Results

Bridging bone formation (Grade A or B) was more frequently observed in the alendronate group at all postoperative assessment periods. At 1-year postoperative follow-up, a solid fusion was achieved in 95% of the patients in the alendronate group and 65% of those in the control group. Cage subsidence (> 2 mm) was observed in 5% of the alendronate group and 29% of the control group. No vertebral fractures were observed in the alendronate group, whereas 24% of patients in the control group showed subsequent VCFs. There was no statistically significant between-groups difference in clinical outcomes, but poor clinical results in the control group were associated with pseudarthrosis and subsequent VCFs. Biochemical analysis of bone turnover demonstrated that alendronate inhibited bone resorption from the early phase of the fusion process and also suppressed bone formation after 6 months postoperatively.

Conclusions

Favorable mechanical circumstances provided by alendronate overcame its detrimental biological effect on the healing process of spinal fusion. The authors recommend that osteoporosis patients undergoing spinal fusion take bisphosphonates throughout the postoperative period.

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Yu Yamato, Tomohiko Hasegawa, Sho Kobayashi, Tatsuya Yasuda, Daisuke Togawa, Go Yoshida, Tomohiro Banno, Shin Oe, Yuki Mihara, and Yukihiro Matsuyama

OBJECTIVE

Despite the significant incidence of rod fractures (RFs) following long-segment corrective fusion surgery, little is known about the optimal treatment strategy. The objectives of this study were to investigate the time course of clinical symptoms and treatments in patients with RFs following adult spinal deformity (ASD) surgery and to establish treatment recommendations.

METHODS

This study was a retrospective case series of patients with RFs whose data were retrieved from a prospectively collected single-center database. The authors reviewed the cases of 304 patients (mean age 62.9 years) who underwent ASD surgery. Primary symptoms, time course of symptoms, and treatments were investigated by reviewing medical records. Standing whole-spine radiographs obtained before and after RF development and at last follow-up were evaluated. Osseous union was assessed using CT scans and intraoperative findings.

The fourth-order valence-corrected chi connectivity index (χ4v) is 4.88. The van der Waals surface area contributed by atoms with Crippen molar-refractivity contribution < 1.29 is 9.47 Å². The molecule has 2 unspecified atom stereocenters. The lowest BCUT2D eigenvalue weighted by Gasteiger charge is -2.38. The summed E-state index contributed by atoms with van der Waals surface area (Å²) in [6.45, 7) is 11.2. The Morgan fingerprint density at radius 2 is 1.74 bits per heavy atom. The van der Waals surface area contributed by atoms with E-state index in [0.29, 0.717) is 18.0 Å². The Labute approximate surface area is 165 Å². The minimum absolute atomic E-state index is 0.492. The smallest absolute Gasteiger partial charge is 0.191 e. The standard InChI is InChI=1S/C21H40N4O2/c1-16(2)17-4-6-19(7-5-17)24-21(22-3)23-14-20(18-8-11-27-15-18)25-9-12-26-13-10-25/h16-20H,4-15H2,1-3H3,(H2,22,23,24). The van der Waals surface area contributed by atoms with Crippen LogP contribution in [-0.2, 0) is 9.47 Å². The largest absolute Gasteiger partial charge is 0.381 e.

RESULTS

There were 54 RFs in 53 patients (mean age 68.5 years [range 41–84 years]) occurring at a mean of 21 months (range 6–47 months) after surgery. In 1 patient RF occurred twice, with each case at a different time and level, and the symptoms and treatments for these 2 RFs were analyzed separately (1 case of revision surgery and 1 case of nonoperative treatment). The overall rate of RF observed on radiographs after a minimum follow-up of 1 year was 18.0% (54 of 300 cases). The clinical symptoms at the time of RF were pain in 77.8% (42 of 54 cases) and no onset of new symptoms in 20.5% (11 of 54 cases). The pain was temporary and had subsided in 19 of 42 cases (45%) within 2 weeks. In 36 of the 54 cases (66.7%) (including the first RF in the patient with 2 RFs), patients underwent revision surgery at a mean of 116 days (range 5–888 days) after diagnosis. In 18 cases patients received only nonoperative treatment as of the last follow-up, including 17 cases in which the patients experienced no pain and no remarkable progression of deformity (mean 18.5 months after RF development).

CONCLUSIONS

This analysis of 54 RFs in 53 patients following corrective fusion surgery for ASD demonstrates a relationship between symptoms and alignment change. Revision surgeries were performed in a total of 36 cases. Nonoperative care was offered in 18 (33.3%) of 54 cases at the last follow-up, with no additional symptoms in 17 of the 18 cases. These data offer useful information regarding informed decision making for patients in whom an RF occurs after ASD surgery.

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Hiroki Ushirozako, Go Yoshida, Sho Kobayashi, Tomohiko Hasegawa, Yu Yamato, Tatsuya Yasuda, Tomohiro Banno, Hideyuki Arima, Shin Oe, Yuki Mihara, Daisuke Togawa, and Yukihiro Matsuyama

OBJECTIVE

Intraoperative neuromonitoring may be valuable for predicting postoperative neurological complications, and transcranial motor evoked potentials (TcMEPs) are the most reliable monitoring modality with high sensitivity. One of the most frequent problems of TcMEP monitoring is the high rate of false-positive alerts, also called “anesthetic fade.” The purpose of this study was to clarify the risk factors for false-positive TcMEP alerts and to find ways to reduce false-positive rates.

METHODS

The authors analyzed 703 patients who underwent TcMEP monitoring under total intravenous anesthesia during spinal surgery within a 7-year interval. They defined an alert point as final TcMEP amplitudes ≤ 30% of the baseline. Variations in body temperature (maximum − minimum body temperature during surgery) were measured. Patients with false-positive alerts were classified into 2 groups: a global group with alerts observed in 2 or more muscles of the upper and lower extremities, and a focal group with alerts observed in 1 muscle.

RESULTS